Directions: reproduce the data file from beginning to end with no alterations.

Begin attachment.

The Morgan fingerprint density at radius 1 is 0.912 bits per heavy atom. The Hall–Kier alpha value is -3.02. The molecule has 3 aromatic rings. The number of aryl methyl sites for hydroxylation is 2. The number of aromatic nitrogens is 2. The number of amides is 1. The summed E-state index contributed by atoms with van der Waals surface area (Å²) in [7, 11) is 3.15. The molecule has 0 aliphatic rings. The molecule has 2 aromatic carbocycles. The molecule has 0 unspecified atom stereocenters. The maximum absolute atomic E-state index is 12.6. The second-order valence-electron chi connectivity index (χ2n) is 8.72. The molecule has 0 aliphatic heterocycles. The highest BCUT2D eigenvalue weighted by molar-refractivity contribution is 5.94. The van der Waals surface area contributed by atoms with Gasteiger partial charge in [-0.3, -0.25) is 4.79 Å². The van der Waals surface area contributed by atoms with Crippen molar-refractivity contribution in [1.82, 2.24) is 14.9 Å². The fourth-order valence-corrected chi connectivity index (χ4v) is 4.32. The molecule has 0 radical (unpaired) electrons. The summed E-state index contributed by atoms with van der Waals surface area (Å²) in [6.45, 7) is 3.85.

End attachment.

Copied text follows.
The Morgan fingerprint density at radius 1 is 0.912 bits per heavy atom. The Hall–Kier alpha value is -3.02. The molecule has 3 aromatic rings. The number of aryl methyl sites for hydroxylation is 2. The number of aromatic nitrogens is 2. The number of amides is 1. The summed E-state index contributed by atoms with van der Waals surface area (Å²) in [7, 11) is 3.15. The molecule has 0 aliphatic rings. The molecule has 2 aromatic carbocycles. The molecule has 0 unspecified atom stereocenters. The maximum absolute atomic E-state index is 12.6. The second-order valence-electron chi connectivity index (χ2n) is 8.72. The molecule has 0 aliphatic heterocycles. The highest BCUT2D eigenvalue weighted by molar-refractivity contribution is 5.94. The van der Waals surface area contributed by atoms with Gasteiger partial charge in [-0.3, -0.25) is 4.79 Å². The van der Waals surface area contributed by atoms with Crippen molar-refractivity contribution in [1.82, 2.24) is 14.9 Å². The fourth-order valence-corrected chi connectivity index (χ4v) is 4.32. The molecule has 0 radical (unpaired) electrons. The summed E-state index contributed by atoms with van der Waals surface area (Å²) in [6.45, 7) is 3.85.